*This is a guest post by my brother. I love him. He's brilliant. I turned Shoved to Them over to him for today.*
Sunday was Mother’s Day. (Somewhere, someone just thwacked the side of his head and blurted out some expletives because he forgot, and now needs to do some serious sucking up. I digress.)
Sunday was Mother’s Day, which means that Hallmark made a lot of money on cards. I bought one. I’m sure you did too. It’s the right, loving, obligatory thing to do. Last week, I ran down to the local card shop and perused their selection, trying to find a couple of cards for my wife. That’s right; my wife is so special she deserves TWO cards on Mother’s Day! I picked out two that I liked, one silly and one serious, and made for the checkout. The lady at the counter rang up the serious card: $5.95.
Are you serious?! $5.95 for a card? It doesn’t even play music!!! But hey, anything for the love of my life!
My reaction to the card price got me thinking, though, about love. Does my wife need a card to know that I love her? Hopefully not. Hopefully, I’ve done a good enough job of demonstrating my love for her over the last eight years (more or less) that the measure of my affection isn’t limited to the quality and price of the card I bought her for Mother’s Day.
(How are greeting cards not emotional plagiarism? I mean, you’re essentially taking someone else’s poetry and attributing it to yourself as though you had written it. “Well, it says exactly what I feel?” Really? Then why not write it yourself? Yes, I’m a hypocrite.)
Greeting card love is cheap and insignificant unless backed by true, present, heartfelt, demonstrative love. Love can be demonstrated in a number of ways, but certainly one of the most important is simply showing up. You can often tell who really cares, who really loves you by noting who actually shows up instead of just calling or sending a card (especially an e-card. Really, you don’t care enough to spend $3 and postage?).
Over the last few years, I can’t help but take note of who is consistently there, and who is consistently not in my life. My sister and my mom, for example, are bedrocks of support in my life. I know that they will be there to comfort me when things go bad or to cheer me when things go right. Even when they do not agree with some of the decisions I make, they have never abandoned me or written me off. I know I can depend on them and their love for me and my family.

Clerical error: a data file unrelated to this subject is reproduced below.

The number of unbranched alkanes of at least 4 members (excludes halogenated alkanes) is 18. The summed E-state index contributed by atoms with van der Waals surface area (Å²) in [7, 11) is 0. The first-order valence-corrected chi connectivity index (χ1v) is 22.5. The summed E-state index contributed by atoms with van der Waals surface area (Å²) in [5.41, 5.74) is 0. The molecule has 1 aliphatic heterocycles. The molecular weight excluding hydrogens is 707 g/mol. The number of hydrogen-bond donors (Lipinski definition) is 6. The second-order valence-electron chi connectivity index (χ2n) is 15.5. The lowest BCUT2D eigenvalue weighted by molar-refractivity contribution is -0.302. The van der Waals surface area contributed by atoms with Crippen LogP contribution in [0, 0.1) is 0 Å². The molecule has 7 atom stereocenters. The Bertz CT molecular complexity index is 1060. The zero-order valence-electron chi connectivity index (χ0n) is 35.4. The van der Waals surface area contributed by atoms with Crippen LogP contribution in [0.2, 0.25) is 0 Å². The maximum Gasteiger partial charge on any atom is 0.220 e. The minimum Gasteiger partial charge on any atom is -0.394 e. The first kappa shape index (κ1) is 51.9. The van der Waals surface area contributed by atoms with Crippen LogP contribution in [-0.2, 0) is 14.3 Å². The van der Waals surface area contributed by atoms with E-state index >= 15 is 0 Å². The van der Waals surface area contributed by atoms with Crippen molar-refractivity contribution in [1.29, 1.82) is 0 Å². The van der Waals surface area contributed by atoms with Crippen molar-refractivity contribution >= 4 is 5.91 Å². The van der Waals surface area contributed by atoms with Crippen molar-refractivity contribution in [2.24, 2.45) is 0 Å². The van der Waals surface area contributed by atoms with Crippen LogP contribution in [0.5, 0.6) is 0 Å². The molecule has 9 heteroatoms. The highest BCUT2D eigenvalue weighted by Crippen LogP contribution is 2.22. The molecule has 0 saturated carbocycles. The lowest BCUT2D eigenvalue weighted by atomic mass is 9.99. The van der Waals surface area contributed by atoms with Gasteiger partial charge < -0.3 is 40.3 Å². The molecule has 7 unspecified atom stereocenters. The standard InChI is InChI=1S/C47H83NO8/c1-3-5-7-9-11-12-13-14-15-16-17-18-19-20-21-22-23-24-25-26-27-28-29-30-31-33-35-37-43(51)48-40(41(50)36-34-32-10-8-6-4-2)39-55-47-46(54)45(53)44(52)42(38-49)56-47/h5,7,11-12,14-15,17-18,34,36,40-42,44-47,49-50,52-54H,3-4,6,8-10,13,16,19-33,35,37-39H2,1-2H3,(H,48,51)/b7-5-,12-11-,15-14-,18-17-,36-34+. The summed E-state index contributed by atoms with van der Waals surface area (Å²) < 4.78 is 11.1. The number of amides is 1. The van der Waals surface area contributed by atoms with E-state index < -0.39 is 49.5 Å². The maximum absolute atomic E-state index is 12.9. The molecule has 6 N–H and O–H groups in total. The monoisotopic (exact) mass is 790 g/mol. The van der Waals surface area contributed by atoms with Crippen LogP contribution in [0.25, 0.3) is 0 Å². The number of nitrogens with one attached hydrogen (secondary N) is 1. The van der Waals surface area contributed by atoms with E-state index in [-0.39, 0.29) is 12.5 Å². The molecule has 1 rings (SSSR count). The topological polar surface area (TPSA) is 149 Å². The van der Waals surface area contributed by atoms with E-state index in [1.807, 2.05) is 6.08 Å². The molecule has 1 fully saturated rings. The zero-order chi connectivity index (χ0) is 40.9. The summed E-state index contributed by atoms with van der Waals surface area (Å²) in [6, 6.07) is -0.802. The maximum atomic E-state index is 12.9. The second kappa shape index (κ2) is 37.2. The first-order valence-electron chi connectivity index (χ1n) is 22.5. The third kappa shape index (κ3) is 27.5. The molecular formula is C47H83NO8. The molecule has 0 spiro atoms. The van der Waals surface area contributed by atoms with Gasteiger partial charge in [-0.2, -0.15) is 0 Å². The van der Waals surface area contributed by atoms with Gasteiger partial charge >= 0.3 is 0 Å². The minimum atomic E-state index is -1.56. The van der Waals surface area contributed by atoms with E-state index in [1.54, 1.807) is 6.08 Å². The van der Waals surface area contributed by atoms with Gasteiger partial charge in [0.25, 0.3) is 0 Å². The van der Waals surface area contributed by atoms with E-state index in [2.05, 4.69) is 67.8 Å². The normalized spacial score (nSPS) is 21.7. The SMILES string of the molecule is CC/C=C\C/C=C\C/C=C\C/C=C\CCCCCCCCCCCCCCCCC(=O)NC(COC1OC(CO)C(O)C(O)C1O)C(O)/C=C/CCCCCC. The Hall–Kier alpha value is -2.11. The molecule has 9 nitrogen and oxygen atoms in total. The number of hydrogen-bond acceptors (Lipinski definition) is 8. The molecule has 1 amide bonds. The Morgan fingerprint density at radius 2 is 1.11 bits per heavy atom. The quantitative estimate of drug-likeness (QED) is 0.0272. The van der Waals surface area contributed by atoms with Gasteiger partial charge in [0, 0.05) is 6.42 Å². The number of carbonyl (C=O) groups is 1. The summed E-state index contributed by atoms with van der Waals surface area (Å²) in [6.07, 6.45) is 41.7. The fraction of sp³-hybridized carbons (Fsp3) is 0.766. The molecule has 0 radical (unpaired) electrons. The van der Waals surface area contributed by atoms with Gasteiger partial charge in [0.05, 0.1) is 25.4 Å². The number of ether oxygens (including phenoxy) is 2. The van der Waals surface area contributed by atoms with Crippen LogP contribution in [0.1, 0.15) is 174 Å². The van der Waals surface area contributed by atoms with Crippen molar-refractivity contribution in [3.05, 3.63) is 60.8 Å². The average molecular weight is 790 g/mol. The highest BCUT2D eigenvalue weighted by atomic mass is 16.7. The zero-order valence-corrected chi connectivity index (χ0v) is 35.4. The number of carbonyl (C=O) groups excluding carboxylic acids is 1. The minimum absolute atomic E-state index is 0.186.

There are others who are there only when it is convenient or when it benefits them. Sure, they send cards (often just e-cards). They are not present, not because of ability but because of their own choice.
It’s amazing how easy it is to see who actually loves you when you are in the middle of a crisis or triumph. Who actually shows up when you are in the hospital facing possible death or amputation? As a dad, a brother, and a son, I cannot imagine not showing up for family, regardless of the distance. Who is there when your kids are born (or shortly thereafter)? Who comes when you graduate from college or celebrate some major accomplishment in your life?
Even more telling, however, is who is there for you when life is not extraordinary. Life is not composed of big events, but a lot of little ones like soccer games, band concerts, church, watching TV, playing ball, keeping promises, phone calls, or just visiting. Do my kids actually know you, or are you just a name to them? Some Tooth Fairy-like figment who sends cards and gifts, but whom they wouldn’t know or feel comfortable running up and hugging.
I try to be there for my wife in the big things, but I don’t want to neglect the little things as well. Because the little things, whether we are present or absent, adds up to larger totals than all of the big things. And no amount of cards, gifts, or money can make up for that lack of demonstrative love. Cards are cheap. And love is easy when it is just words. Greeting Card Love is worth the price of the card – usually around $3.
So, go buy cards. But back them up with a lifetime of real, present love.